Men and women do not compete against each other in too many sporting events. There is mixed pair figure skating, and mixed pairs tennis, but pairs are competing against each other on equal ground, gender wise. However, until 1992, both men and women could compete against each other in Olympic shooting events.
Learning how to shoot from her father, and honing her skills as an instructor in the US Army, Margaret Murdock was always aiming to compete on the Olympic stage. Having just missed qualification for the Olympics in 1968, and then not being able to compete in 1972 with the birth of a child, Murdock won a spot on the US Olympic shooting team and was eager to finally face off against the best in the three-position small bore rifle event.
Murdock’s teammate, Lanny Bassham, was considered a favorite to win, but at the end of the first part of the competition, shooting at 50 meters while prone on the ground, Murdock was one point off the lead, while, Bassham and Germany, Werner Seibold, were another point behind them. In the second stage, called the offhand position, which in layman’s terms, is the standing position, Murdock again shot well, but was one point off the leader, Seibold. Bassham fell back, and was four points off the leader.
In the kneeling stage, the final part of the competition, the riflemen and riflewoman had to wait for the final scores to be posted. According to this account by William Parkerson, history had been made.
When the kneeling stage was completed, no one was sure where the frontrunners had finished, and a large crowd began to swell around the public scoreboard outside the range. The tension increased as score after score was posted, but none next to the names of any of the leaders. Finally Murdock’s mark appeared . . . an 1162.
After what seemed more like hours than minutes, Bassham’s score went up . . .1161. Margaret Murdock was mobbed immediately by well-wishers, including her parents, sister and her five-year-old son Brett, who wasn’t sure what to make of the cheering and the tears. Seibold’s score had yet to appear, and in fact it was the last mark to be posted. When the 1160 finally went up, a second round of congratulations appeared in order for the Kansas nursing student who had become the first woman to earn a shooting medal in Olympic history.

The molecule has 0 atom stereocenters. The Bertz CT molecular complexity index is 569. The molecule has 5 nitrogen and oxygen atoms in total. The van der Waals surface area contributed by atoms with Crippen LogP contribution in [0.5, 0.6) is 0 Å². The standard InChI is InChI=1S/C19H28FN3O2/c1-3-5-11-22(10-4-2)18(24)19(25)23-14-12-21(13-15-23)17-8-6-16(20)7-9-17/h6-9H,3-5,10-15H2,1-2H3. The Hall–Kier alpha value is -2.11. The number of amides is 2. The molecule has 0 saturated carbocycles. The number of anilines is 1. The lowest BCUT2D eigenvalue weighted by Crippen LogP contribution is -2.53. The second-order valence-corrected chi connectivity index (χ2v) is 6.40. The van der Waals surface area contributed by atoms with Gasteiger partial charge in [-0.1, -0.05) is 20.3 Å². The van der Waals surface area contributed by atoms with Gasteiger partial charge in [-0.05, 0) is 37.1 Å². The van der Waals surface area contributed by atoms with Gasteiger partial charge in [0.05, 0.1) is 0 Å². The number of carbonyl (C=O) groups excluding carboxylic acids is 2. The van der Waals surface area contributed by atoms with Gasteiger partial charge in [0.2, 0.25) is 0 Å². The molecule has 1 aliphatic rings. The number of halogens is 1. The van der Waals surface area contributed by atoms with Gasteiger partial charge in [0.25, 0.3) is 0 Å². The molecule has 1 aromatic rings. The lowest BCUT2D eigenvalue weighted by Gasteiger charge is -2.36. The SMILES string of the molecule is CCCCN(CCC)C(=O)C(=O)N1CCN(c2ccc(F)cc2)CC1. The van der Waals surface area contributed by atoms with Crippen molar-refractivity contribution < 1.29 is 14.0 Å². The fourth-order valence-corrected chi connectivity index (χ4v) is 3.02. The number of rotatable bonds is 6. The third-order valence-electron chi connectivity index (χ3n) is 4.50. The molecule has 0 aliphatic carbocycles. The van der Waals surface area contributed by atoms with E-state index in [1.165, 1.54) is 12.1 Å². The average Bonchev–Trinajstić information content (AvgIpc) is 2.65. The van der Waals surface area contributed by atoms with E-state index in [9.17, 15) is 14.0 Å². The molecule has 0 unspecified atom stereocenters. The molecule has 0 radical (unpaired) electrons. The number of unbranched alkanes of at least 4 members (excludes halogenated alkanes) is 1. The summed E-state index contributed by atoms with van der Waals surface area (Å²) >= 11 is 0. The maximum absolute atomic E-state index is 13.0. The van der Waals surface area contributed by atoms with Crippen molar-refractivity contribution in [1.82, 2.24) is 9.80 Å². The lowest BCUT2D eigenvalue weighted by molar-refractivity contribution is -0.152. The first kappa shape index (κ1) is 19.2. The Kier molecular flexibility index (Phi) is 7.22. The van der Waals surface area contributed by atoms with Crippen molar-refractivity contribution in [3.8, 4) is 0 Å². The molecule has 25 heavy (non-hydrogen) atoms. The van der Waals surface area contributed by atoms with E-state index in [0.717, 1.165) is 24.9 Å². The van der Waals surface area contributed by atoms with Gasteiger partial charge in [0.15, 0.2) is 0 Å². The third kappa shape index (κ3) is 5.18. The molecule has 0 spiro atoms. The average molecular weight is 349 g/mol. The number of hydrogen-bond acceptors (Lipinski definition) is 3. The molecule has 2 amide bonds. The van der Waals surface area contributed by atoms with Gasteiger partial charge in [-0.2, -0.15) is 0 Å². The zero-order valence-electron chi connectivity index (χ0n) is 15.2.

Unfortunately for Murdock, those results were not official. According to the director of the competition, all of the scores during the competition had been recorded accurately, but there was an error in transcribing the scores, a score of 10 for Bassham had been mistakenly recorded as 9. In other words, both Murdock and Bassham had scores of 1162. And to make matters worse, the tie breaker did not involve a shoot-out, but instead was dependent upon a seemingly arbitrary factor – who had a higher point socre in the last round of the kneeling event. Bassham a 98, while Murdock had a 96. Suddenly, Bassham was awarded the gold medal.
Pleas from Murdock and Bassham to re-consider the tie-break and have them compete in a shoot off, or to award two gold medals fell on deaf ears. But at the award ceremony, after Bassham received his gold medal, and Murdock received her silver medal, Bassham pulled his teammate Murdock up onto his gold-medal platform, and listened to their nation’s national anthem together.
Murdock did not win gold at the 1976 Montreal Olympics, but she was a pioneer, and took competitive shooting to the next level for women.